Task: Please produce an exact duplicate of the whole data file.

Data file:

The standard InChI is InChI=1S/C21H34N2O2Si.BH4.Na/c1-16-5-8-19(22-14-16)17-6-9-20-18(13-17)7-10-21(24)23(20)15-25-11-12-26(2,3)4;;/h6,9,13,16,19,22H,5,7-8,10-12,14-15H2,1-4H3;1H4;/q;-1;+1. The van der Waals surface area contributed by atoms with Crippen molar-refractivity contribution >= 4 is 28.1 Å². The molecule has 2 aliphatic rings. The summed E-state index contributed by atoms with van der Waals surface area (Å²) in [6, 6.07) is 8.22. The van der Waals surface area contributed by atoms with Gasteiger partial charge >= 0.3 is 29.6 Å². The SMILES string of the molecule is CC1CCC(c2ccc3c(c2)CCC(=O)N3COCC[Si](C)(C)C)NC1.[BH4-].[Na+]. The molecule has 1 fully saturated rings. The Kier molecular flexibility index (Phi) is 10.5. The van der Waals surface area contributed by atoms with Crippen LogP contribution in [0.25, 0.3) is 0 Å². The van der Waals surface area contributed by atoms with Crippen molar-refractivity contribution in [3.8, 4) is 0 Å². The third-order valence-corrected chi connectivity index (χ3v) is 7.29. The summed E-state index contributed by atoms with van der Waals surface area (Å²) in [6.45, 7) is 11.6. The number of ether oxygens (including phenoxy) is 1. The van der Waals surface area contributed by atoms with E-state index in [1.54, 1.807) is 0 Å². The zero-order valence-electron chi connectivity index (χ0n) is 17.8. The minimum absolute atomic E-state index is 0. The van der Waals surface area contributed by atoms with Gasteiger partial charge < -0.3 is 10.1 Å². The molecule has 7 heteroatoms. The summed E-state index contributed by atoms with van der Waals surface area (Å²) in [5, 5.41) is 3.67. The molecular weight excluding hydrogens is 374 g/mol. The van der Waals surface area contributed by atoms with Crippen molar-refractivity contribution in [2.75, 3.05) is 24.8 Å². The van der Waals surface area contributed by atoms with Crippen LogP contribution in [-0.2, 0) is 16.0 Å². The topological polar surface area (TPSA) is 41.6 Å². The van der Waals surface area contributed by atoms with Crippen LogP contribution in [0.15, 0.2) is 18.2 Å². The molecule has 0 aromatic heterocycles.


The standard InChI is InChI=1S/C21H34N2O2Si.BH4.Na/c1-16-5-8-19(22-14-16)17-6-9-20-18(13-17)7-10-21(24)23(20)15-25-11-12-26(2,3)4;;/h6,9,13,16,19,22H,5,7-8,10-12,14-15H2,1-4H3;1H4;/q;-1;+1. The van der Waals surface area contributed by atoms with Crippen molar-refractivity contribution >= 4 is 28.1 Å². The molecule has 2 aliphatic rings. The summed E-state index contributed by atoms with van der Waals surface area (Å²) in [6, 6.07) is 8.22. The van der Waals surface area contributed by atoms with Gasteiger partial charge >= 0.3 is 29.6 Å². The SMILES string of the molecule is CC1CCC(c2ccc3c(c2)CCC(=O)N3COCC[Si](C)(C)C)NC1.[BH4-].[Na+]. The molecule has 1 fully saturated rings. The Kier molecular flexibility index (Phi) is 10.5. The van der Waals surface area contributed by atoms with Crippen LogP contribution in [0.25, 0.3) is 0 Å². The van der Waals surface area contributed by atoms with Crippen molar-refractivity contribution in [3.8, 4) is 0 Å². The third-order valence-corrected chi connectivity index (χ3v) is 7.29. The summed E-state index contributed by atoms with van der Waals surface area (Å²) in [6.45, 7) is 11.6. The number of ether oxygens (including phenoxy) is 1. The van der Waals surface area contributed by atoms with E-state index in [1.54, 1.807) is 0 Å². The zero-order valence-electron chi connectivity index (χ0n) is 17.8. The minimum absolute atomic E-state index is 0. The van der Waals surface area contributed by atoms with Gasteiger partial charge < -0.3 is 10.1 Å². The molecule has 7 heteroatoms. The summed E-state index contributed by atoms with van der Waals surface area (Å²) in [5, 5.41) is 3.67. The molecular weight excluding hydrogens is 374 g/mol. The van der Waals surface area contributed by atoms with Crippen molar-refractivity contribution in [2.75, 3.05) is 24.8 Å². The van der Waals surface area contributed by atoms with Crippen LogP contribution in [-0.2, 0) is 16.0 Å². The topological polar surface area (TPSA) is 41.6 Å². The van der Waals surface area contributed by atoms with Crippen LogP contribution in [0.15, 0.2) is 18.2 Å². The molecule has 0 aromatic heterocycles.